Discussions, Interviews & Lectures Detail
:: Description :: Alan Lomax and Anna Wei Sung, on Fats Domino; Elvis Presley's appeal; Rockabilly; the Four Seasons; the Temptations as the apotheosis of Motown; hitmaking formula of the 1950s and some hits of the 1960s and '70s; Stevie Wonder and Prince; Michael Jackson; and the Bee Gees.
:: Project :: Cantometrics, Choreometrics, The Urban Strain
:: Date Range :: 01-01-1980 to 12-31-1995
:: Particpants ::
Lomax, Alan
Unidentified Wesleyan professor
:: Subjects ::
Pop hitmaking formula of late 50s to early 60s - high energy; rapid tempo; staccato; stiff, repetitive syncopation
Michael Jackson's "Billie Jean"
Dozens and insult songs - "You Ain't Nothing But A Hound Dog" and insult songs
Bobby Darin's "Mack The Knife'" - performance style of
Everly Brothers "Bird Dog" - performance style of
Popular music - novelty songs of late fifties as manifestation of the search for new pop styles
Four Seasons' "Sherry" - performance style of
Temptations - "My Girl" as apotheosis of Motown
Simon and Garfunkel's performance style
Michael Jackson's performance style
Marvin Gaye's performance style
Jackson Five - performance style of
Led Zeppelin's "Whole Lotta Love"
Steppenwolf's "Born To Be Wild" - analysis of
Lionel Ritchie's performance style
Diana Ross - her performance style
Dance style - Disco, the Freak
Stevie Wonder's "You Are The Sunshine Of My Life" and "Superstition"
Drumming - tuned (African) versus untuned (European)
Fats Domino's "Blueberry Hill", performance style of
Elvis Presley's "You Ain't Nothing But A Hound Dog," "Heartbreak Hotel," "Don't Be Cruel" - analysis of
Cultural continuity - singer with guitar as percussive accompaniment for dancing
Prince's "When Doves Cry"
Bee Gees' "Night Fever" - performance style
:: Cultures ::
African American
North American
:: Holdings ::
Media not yet available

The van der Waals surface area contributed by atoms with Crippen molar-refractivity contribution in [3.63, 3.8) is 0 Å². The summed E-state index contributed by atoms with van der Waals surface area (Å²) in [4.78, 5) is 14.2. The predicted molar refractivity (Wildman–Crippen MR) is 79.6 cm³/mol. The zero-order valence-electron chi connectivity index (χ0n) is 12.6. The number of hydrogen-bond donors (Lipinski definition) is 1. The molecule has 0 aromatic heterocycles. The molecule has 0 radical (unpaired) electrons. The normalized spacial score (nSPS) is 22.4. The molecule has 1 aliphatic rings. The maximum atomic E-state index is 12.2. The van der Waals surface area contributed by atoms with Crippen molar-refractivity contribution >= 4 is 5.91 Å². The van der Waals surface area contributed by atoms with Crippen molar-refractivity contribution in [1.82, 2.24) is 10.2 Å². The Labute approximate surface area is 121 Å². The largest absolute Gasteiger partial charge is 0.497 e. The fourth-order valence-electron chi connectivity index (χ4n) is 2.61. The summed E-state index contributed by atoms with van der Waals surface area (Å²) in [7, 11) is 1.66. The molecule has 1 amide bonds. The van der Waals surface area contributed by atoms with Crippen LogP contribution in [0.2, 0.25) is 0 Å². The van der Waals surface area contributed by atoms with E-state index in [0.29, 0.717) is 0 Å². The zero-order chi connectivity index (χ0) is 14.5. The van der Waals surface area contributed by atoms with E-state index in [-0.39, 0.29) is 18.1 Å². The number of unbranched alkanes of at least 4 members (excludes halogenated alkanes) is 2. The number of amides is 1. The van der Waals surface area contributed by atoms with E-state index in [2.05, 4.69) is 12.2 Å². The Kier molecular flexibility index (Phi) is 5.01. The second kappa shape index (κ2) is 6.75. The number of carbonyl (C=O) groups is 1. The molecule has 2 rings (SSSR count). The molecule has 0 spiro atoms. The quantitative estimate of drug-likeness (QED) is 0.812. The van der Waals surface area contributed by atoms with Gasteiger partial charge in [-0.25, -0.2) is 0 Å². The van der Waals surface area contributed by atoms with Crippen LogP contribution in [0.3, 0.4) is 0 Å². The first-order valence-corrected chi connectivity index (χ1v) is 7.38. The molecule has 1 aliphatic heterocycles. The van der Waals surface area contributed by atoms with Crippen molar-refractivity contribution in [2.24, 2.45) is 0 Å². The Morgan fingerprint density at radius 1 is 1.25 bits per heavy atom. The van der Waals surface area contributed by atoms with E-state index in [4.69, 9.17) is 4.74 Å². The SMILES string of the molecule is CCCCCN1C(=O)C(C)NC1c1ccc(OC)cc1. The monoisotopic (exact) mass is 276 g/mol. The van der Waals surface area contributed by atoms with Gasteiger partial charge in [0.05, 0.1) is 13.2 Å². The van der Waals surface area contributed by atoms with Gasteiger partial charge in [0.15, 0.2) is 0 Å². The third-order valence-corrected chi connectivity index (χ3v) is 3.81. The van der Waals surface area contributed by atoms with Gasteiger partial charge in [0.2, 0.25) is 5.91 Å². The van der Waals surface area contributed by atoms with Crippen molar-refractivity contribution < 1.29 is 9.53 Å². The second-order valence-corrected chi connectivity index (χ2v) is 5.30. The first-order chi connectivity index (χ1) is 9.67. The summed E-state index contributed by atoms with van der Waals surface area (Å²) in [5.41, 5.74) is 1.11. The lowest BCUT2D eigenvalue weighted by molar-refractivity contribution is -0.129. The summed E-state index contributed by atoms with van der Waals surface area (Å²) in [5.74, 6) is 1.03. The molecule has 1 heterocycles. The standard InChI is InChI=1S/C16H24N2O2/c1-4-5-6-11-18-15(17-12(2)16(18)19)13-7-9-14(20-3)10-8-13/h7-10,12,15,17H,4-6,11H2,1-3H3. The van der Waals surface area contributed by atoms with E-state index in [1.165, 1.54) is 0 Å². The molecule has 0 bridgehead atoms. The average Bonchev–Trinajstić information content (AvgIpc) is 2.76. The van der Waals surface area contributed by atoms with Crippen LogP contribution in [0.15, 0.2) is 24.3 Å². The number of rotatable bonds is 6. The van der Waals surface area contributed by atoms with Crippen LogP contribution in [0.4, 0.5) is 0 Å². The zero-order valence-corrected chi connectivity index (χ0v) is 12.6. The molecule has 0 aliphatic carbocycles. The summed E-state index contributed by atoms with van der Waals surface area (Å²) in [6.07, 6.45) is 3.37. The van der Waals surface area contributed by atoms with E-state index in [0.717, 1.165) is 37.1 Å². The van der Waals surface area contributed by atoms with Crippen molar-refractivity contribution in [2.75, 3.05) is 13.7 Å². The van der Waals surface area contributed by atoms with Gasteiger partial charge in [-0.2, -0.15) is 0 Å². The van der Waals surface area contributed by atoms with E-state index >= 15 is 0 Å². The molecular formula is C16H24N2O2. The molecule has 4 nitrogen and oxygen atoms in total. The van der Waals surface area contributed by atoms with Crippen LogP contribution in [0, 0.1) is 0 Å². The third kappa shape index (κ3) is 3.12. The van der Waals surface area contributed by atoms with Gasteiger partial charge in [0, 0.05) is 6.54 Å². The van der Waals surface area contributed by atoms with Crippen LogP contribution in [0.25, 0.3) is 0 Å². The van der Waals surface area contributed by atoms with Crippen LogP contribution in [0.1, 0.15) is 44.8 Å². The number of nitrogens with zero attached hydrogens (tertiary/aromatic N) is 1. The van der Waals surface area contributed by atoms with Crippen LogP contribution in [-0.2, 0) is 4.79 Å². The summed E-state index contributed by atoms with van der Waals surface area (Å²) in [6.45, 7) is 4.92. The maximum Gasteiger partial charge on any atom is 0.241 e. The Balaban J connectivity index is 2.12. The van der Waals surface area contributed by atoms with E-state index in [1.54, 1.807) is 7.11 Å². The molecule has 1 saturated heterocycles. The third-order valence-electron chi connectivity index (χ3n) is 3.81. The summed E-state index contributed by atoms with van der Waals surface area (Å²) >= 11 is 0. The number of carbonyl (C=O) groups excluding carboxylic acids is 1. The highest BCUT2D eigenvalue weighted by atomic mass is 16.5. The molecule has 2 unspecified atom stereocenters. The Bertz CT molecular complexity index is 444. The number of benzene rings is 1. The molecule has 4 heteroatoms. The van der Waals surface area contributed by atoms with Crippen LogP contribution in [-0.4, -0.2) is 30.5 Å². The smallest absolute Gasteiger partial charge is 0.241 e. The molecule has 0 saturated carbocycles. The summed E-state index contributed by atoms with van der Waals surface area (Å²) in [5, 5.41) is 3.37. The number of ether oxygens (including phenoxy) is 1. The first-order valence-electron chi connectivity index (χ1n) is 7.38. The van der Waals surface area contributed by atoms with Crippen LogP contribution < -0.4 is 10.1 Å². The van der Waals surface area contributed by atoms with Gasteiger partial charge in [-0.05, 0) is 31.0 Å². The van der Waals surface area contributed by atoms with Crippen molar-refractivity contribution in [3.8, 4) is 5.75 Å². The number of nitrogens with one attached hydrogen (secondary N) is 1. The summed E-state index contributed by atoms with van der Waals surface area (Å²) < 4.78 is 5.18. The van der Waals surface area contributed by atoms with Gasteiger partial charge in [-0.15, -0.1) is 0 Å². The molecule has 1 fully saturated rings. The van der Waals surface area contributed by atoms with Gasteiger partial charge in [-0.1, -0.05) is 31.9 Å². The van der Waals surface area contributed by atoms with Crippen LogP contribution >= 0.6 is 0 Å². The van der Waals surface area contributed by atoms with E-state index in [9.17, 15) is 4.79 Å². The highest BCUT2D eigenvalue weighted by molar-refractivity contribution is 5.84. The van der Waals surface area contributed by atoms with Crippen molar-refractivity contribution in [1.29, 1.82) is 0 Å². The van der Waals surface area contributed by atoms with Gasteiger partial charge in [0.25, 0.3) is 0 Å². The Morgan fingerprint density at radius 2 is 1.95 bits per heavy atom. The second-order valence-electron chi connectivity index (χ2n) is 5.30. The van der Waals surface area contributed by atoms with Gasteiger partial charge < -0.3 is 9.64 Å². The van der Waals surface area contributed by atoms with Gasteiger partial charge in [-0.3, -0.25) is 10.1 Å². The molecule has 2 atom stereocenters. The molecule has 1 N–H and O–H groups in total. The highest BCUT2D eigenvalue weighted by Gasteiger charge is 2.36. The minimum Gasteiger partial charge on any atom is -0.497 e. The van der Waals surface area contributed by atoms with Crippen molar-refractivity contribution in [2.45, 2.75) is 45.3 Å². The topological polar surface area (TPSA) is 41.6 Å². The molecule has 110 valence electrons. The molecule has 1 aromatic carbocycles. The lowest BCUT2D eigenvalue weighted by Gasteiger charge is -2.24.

:: Notes :: Brief comment on Fats Domino singing "Blueberry Hill." Alan Lomax: Anna Wei Sung, a pianist, has coded Fats' piano playing (featuring a walking bass in the left hand and arpeggios in the right) as "guitar." Black piano style is kin to boogie woogie, invented about 1915. Eighths or sixteenths are played in one hand and something slower in the other. Structure of "Blueberry Hill" - he sings a short phrase of banal text, but with two different meters, on piano, bass, and drums; with response and overlap and some sort of melodic reply. Typical of black music, very typical of the blues. Results of coding Elvis Presley's "Heartbreak Hotel," "Hound Dog,? and "Don't Be Cruel." The magic of Presley's appeal is his extremely varied style. He sings in the crooning style of Bing Crosby, using a "talking style" in Bing's melodious voice but prolonging notes in unexpected ways so that he is syncopated with the orchestra. His is an open, wide style with lots of rubato and heavy tremolo. Low pitch, some expressive nasality and rasp. There is an accompanying male quartet. "Hound Dog," the song that made him famous, is very up-tempo, with short phrases, and very raspy all the way through. It has a blues formula. There is staccato in voice and orchestra, and the phrases are bitten off. Accent is forceful. This is another Presley, telling off a girl, angry and rejecting. It had never been done before and girls liked it, it was a big hit. The melody is one pattern, the orchestra another. This is the blues "shouter" style. The style of the "dozens" (insult songs). The male chorus sings very prolonged vowels in a good blend in a contrastive tempo (the closest white groups could come to polyrhythm and derived from what groups such as the Platters were doing). "Heartbreak Hotel": here Presley uses a wide, open beautiful resonant voice, precise enunciation, with touches of harshness (rasp and nasality), projecting the confident, erotic, mature young male. He performs a blues shout in his open voice. There is lots of staccato, syncopation, vocal breaks, playful cooing, gasping, and whining. He uses strict rhythm; with polyrhythm, varied volume, and some improvised solos in the orchestral background. This is the origin of the youthful, jaunty rock style of the past decades. "Don't Be Cruel" is fast, staccato, and strophic with wide tonal intervals. He uses a wide, open, resonant voice, whose main quality is its positive ness. The piece is forceful. There are lots of glottal ornaments and leaping intervals, these are stock folk qualities. "You Ain't Nothing But A Hound Dog" has the feeling of standard rock to come. The voice is playful, with Bing Crosby-like qualities, but with lots of glottal catches and ornaments that indicate a youthful quality - a little bit insecure, but real peppy. There are many Elvises. He could get up a different style every time. In films of his performances he moves from the middle, his pelvis is really swinging, and his arms swing. He knew girls found him attractive and he sang in a passionate voice, moving like a black man. The true rock revolution consisted in getting rid of the big band. Before Elvis dance music had been made by several instruments, with the singer as an occasional guest, singing a novelty number. This was often true even with black jazz. With Elvis the singer provides the short staccato rhythms of the dance. The tempo is set up so everybody could do the Lindy, as in black rural Mississippi, where one singer with guitar and percussion provided the dance music, as he urged everybody to forget the Puritan morality of the past and have as much fun as possible, after or even during the dance. The fast staccato rhythm is in the tradition of the "dozens," an early kind of rap: "You're a dirty mistreater / You're a robber and a cheater / And your mama does the Lordy-Lord." Analysis of "Mack the Knife." Lots of staccato and rapid tempo. Varied use of accent is the chief expressive resource of people speaking the English language. This is a typical kind of simple English song. The singer uses an almost speaking delivery at the start but then opens up to a clear baritone sound. The big pattern of from Elvis to 1959 is that of very tense use of staccato, stiff syncopation repeated over and over, and rapid tempo, with a lot of energy. This was the basic hit-making element of this period. Rockabilly: "Bird Dog" by the Everly Brothers. Hard driving, reminiscent of Presley's "Hound Dog." This is in the tradition of the "novelty song" of which there were many at that period, as singers experimented with moving away from standard popular song. This one has the strange device of a duet in perfect unison answered by a whiskey-soaked solo voice in an African-rhythm refrain. Song form is 16 phrase, and there is all kinds of double-entendre. Analysis of "Sherry" by the Four Seasons, an attempt to move to multi-parted polyphony, as was common in Africa, approaching pygmy style. The piece features different and very dramatic voice qualities: a "female" voice that is sweet but turns thin, nasty, and very raspy at certain points, vocal bass with lots of rasp and very wide and low pitches. Tremendous shifting of vocal colors, as there is in African singing, but this is all laid down and written out. Beat very strong. They sound like they learned it from a written arrangement. This is a novelty song type, there is maximal glissando and maximal melisma. Shadow Dancing. The Freak, Disco Pieces: voice qualities totally regimented, unison rhythms, very staccato, enormous precision. July 23. "My Girl" by the Temptations - the apotheosis of a male Motown singing. Very smooth, very gentle, could be a white quartet, but overlappy, with polyrhythm in orchestra. The tone, rhythm, and coordination are extremely good. Remarkable vocal style by the leader. Some hits of the late 1960s and '70s: Simon and Garfunkel, the Jacksons, and Marvin Gaye. All three feature the gentle, lyrical style that Motown made universal, with deep, sentimental emotions. Marvin Gaye is the most interesting, playing with blues harmony, gospel. Simon and Garfunkle polite, with modest syncopation, orchestra in strict temperament, no unusual harmonies or blue notes, lots of long notes, a middle-European approach, resembling Schubert [i.e., the hackneyed nineteenth century-type diatonic orchestral arrangements disliked by Alan Lomax]. Their voices are wider than most European voices, and their enunciation is slurred. The Jackson Five have a very wide, very sweet singing style, with lots of overlap, lots of vocal blend, slurred enunciation, and a tremendously wide range. They are European-American in their great variation of dynamics, African in constant syncopation, with playful variation of the voice, ocasional screaming in emotional moments, subtle overlapping of vocal parts. However, this is Motown's contribution to musical comedy. It's like a piece of opera. Sounds like a 30-person chorus. Led Zeppelin's "A Whole Lotta Love." The British can't match blacks in vocal blend and rhythmic complexity, so they resort to screaming "jungle" effects, trying to sound "barbaric." This is what British really thought of their colonies. Steppenwolf's "Born to Be Wild." Very up-tempo, lot of tension, solo all the way through, strongly accented, screeching, raspy voice. Extremely bad vocal blend. Orchestra uses enormous amount of gliss, tremolo, electronically generated sound, and honking. The singer plays the role of a modern Odysseus, screaming out his romantic defiance against the background of the bitter, harsh picture of the streets. Alan Lomax: Stevie Wonder, in ?You Are the Sunshine of My Life," makes use of his fine-art accomplishments - multi-level writing, polyrhythm and counterpoint, performing a very dull, conventional strophe, in a wide, soft and ingratiating voice. The interest of the piece turns on its modern chords, complex progressions, and polyphony. The electronic synthesizer, used as a piano and xylophone, works against a very fast pattern of drumming. It must have been laid together from separate tracks. For the first time we have had full use of pan-tonal harmony by the orchestra and extended tones by both voice and orchestra. This marks the conquest of rock and roll music by, it seems to me, the half-learned use of modern harmony. I abominate it. "Superstition" sung in blues gospel style, is strophic, with polyrhythm by voice and orchestra all the way through. Exciting effects. Good deal of embellishment, glissando, and glottal effects used all the way through. The voice is really typical of the best of black singing style. It rests in about the middle range, is rather wide most of the time and with beautiful intermittent use of rasp and nasality for emotional effect. At one point in the song he goes very high and gives a very high bluesy cry. There the voice gets very narrow, and there's lots of nasality. The orchestra parallels him in this. There are lots of blue notes in both voice and orchestra. The baseline of the song is a steady input of short staccato notes in the orchestra with constant and predictable syncopation. There is a passage of vocal screaming. The orchestra in many ways imitates the voice in screaming and breaks. There is a litany passage and counterpoint between guitar and bass. The amazing thing is that it is now one of biggest hits of the decade, which probably wouldn't have been true earlier. It was number one for 13 weeks, the first time a straight black blues ever had such a position. Very folky quality but performed with more discipline. "When Dove's Cry" - a symphonic creation, performed by Prince - features wide cooing sounds, the whole thing begins to build up to a long passage where Prince sings, "Don't cry, don't cry," with many expressive effects. He's talking to his parents, his ancestors, African style. This is the work of an extremely accomplished musician with huge resources. Here rock and roll takes on an extremely complex, expressive form. Alan Lomax, however, is troubled by the monotonous drumbeat in the foreground, without the variation or color one would have in true African drumming, played until one wishes it would stop. The monotonous, flat, untuned drumset, in Alan Lomax's opinion, is a negative thing that blacks have picked up in America. Lionel Ritchie and Diana Ross: soft-voiced vibrato, sometimes in unison sometimes solo, play rhythmically against each other. The same is true of the orchestra. The text is heavy. The phrasing constantly is disappearing in the overlap, a clear African trait. Other African traits are the use of polymeter and breaks in the instrumental part, the playful voice, the constantly shifting patterns of syncopation, metrical structure is very ornate, Wei thinks it's in something like a twelve-eight rhythm, but they are playing with it all the time. Here we have the survival into a contemporary diatonic, piano-accompanied, romantic, Broadway kind of love song of the whole complex of the African rhythmic style. 12/8 is a typical African rhythm. Michael Jackson in "Billie Jean" tops everybody. Overdubbed voices are a variation on hocketing. There is a soft, constantly embellished voice with a high degree of glottal, pitched very high, forceful, and with slurred articulation. A short-phrased litany appears in the coding of the melodic line. Another voice in mid-register sings a kind of three-phrased blues, with moderately short phrases, with moderate accent, and moderate enunciation, normal volume, and not as quick a tempo. There is African playfulness. The rhythm is simple, but there's a tricky little syncopated pattern that goes all the way through. The role of the orchestra is basically percussive with drum in the lead, as in Africa, and the chordophone, an electric bass, used percussively in polyrhythm. No song had been performed in this style prior to this recording. In addition to all these African characteristics, you have diatonic harmony and European instruments. The combination of soft, forceful, glottal, and embellished is remarkable. It would be interesting to know what the text of "Billie Jean" might be [apparently the lyrics were unintelligible]. Michael Jackson's dance style consists of fabulous, little, extremely precise jewels of movement. Parts of his body moving in different rhythms, from head to fingers. The end of the middle of the 1980s saw a heavy participation of blacks in the hit parade. Blacks have clearly taken the lead with use of various kinds of pop styles, using orchestra. Michael Jackson handled it in a way that would make any modern composer look to his laurels. His music that was selling records by the millions all over the world. The basis of this music was the black body style, enabling the performers to do things that were very difficult for whites. What came in 1985 and 1986 that could answer it? We must look to Bruce Springsteen and punk and the new things that have come out from white singers. Striking thing about "Night Fever" by the Bee Gees in 1978 is the ambiguity of the form - lots of little short bits, small isorhythmic pieces, giving the effect of isorhythm. It is not clear whether it is a strophic form or some sort of litany. Result is rather amorphous. The other thing about this record is the extremely fast and staccato precise rhythmic unison with very little ornamentation (perhaps dubbed) in the vocal. There are two groups, a high "female" voice, and a subdued, placatory low male group. This is a nearly contemporary continuation of the early Beatles unison style. The African characteristics are the litany quality, repetition of the text, slurring of the vowels, and dominance of a steady isorhythmic pattern in both voice and orchestra. Electronic effects: a steady rhythm in the orchestra, performed on what sounds like a scraper, goes all the way through and gives an African effect, since often African songs are led by simple idiophones